Please mark your calendars and plan to attend the C4I Seminar Series on Friday March 8, from 1:30 pm to 2:30 pm in the Engineering Building, room 4705. Mr. Jim Dear, from MITRE Corporation, presents Citizens Emergency Response Portal System Simulation Experiment:  After-Action Review. For further information contact Deb Schenaker, 993-3682, email: [log in to unmask], or visit our website


Real-time citizen interaction has the potential to transform society’s response to crisis situations. New systems and processes must be developed to support citizen involvement and first responders must be trained in their use. The Citizens’ Emergency Response Portal System (CERPS) Simulation Experiment (CERPS SIMEX) examined the role of public interaction through social media during emergency situations. The SIMEX was conducted over five days in October 2012 at the Net-Centric C4ISR Experimentation Lab (NCEL) housed at The MITRE Corporation’s McLean, Va., headquarters and on the George Mason University (GMU) campus in Fairfax, Va. No actual emergency activities occurred on the campus; the SIMEX was conducted behind a firewall to avoid unintentional public panic. The SIMEX brought together emergency response personnel from federal, state, county and city jurisdictions in the National Capital Region of Washington, D.C. Emergency operators used real command and control systems with simulated reporting and sensor systems. Citizen participants were volunteers recruited from the GMU student body. The primary purpose of the SIMEX was to examine the hypothesis that citizen participation via social media in crisis response decision-making can improve the outcome of a crisis. This SIMEX was intended to establish a baseline for future research on crisis response decision support employing citizen participation.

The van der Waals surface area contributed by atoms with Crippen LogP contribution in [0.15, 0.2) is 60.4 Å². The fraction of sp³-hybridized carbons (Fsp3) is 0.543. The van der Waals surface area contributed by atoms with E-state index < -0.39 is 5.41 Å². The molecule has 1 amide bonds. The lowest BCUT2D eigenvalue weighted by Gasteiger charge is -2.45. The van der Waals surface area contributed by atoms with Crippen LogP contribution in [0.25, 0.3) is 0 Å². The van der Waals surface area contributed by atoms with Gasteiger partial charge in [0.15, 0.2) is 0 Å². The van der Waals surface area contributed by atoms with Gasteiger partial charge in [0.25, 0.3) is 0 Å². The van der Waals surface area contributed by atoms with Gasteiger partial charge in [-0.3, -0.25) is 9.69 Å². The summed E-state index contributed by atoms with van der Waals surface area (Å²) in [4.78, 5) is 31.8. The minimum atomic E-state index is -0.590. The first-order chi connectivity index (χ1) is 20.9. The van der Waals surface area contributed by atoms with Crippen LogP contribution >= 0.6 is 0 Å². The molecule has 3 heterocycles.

Jim Dear is Senior Principal Staff at the MITRE Corporation and the Project Leader for the Net-Centric C4ISR Experimentation Lab (NCEL). The technologies and concepts behind the CERPS SIMEX were developed and integrated in the NCEL. The government uses NCEL to conduct simulation experiments (SIMEXs) that place actual military and civilian operators in various crisis-based scenarios. During the SIMEXs, operators use real command and control systems linked to simulated reporting and sensor systems. In the last 10 years, sponsors and customers from the Department of Defense (DoD) and the Department of Homeland Security (DHS) have used these SIMEXs to develop concepts of operations (CONOPS) and tactics, techniques and procedures (TTPs) around the use of emerging technologies. Since 2002, NCEL has conducted 43 SIMEXs.

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